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Assumability (Mortgage Assumption)

An assumable mortgage can be taken over (assumed) by the buyer of a property when that property is sold.

The buyer must typically apply and qualify for the mortgage in order to assume it. If approved by the lender, the buyer then takes over the mortgage payments and receives the seller’s existing mortgage rate and terms.

Mortgage assumptions have benefits:

  • If the seller’s mortgage has a below-market interest rate, the buyer can save some money
  • If the seller has paid for mortgage default insurance, the buyer may paying insurance premiums again. This is relevant when the new buyer is putting less then 20% down.

If you’re considering assuming a mortgage, make sure that:

  • The mortgage terms, features, and restrictions are to your liking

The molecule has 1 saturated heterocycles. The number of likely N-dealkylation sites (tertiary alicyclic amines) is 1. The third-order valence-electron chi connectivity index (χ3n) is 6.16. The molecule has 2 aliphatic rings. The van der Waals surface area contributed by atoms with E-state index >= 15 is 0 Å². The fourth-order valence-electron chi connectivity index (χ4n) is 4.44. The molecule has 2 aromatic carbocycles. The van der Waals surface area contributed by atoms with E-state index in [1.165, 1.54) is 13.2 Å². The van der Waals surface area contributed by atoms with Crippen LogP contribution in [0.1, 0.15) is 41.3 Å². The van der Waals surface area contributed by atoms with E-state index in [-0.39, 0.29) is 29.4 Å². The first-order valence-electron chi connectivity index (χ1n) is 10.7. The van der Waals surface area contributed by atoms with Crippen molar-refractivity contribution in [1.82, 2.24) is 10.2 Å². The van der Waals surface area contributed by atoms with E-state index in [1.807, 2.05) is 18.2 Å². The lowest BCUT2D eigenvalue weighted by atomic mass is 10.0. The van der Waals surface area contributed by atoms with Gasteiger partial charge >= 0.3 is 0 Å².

• The rate is sufficiently low compared to current alternatives
  • There is enough time remaining on the mortgage to make it worthwhile

These days, most (but not all) lenders offer assumption privileges.

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Last modified: September 26, 2010

Robert McLister is one of Canada’s best-known mortgage experts. A mortgage columnist for The Globe and Mail, interest rate analyst and editor of MortgageLogic.news, Rob has been covering Canada's mortgage market since 2007.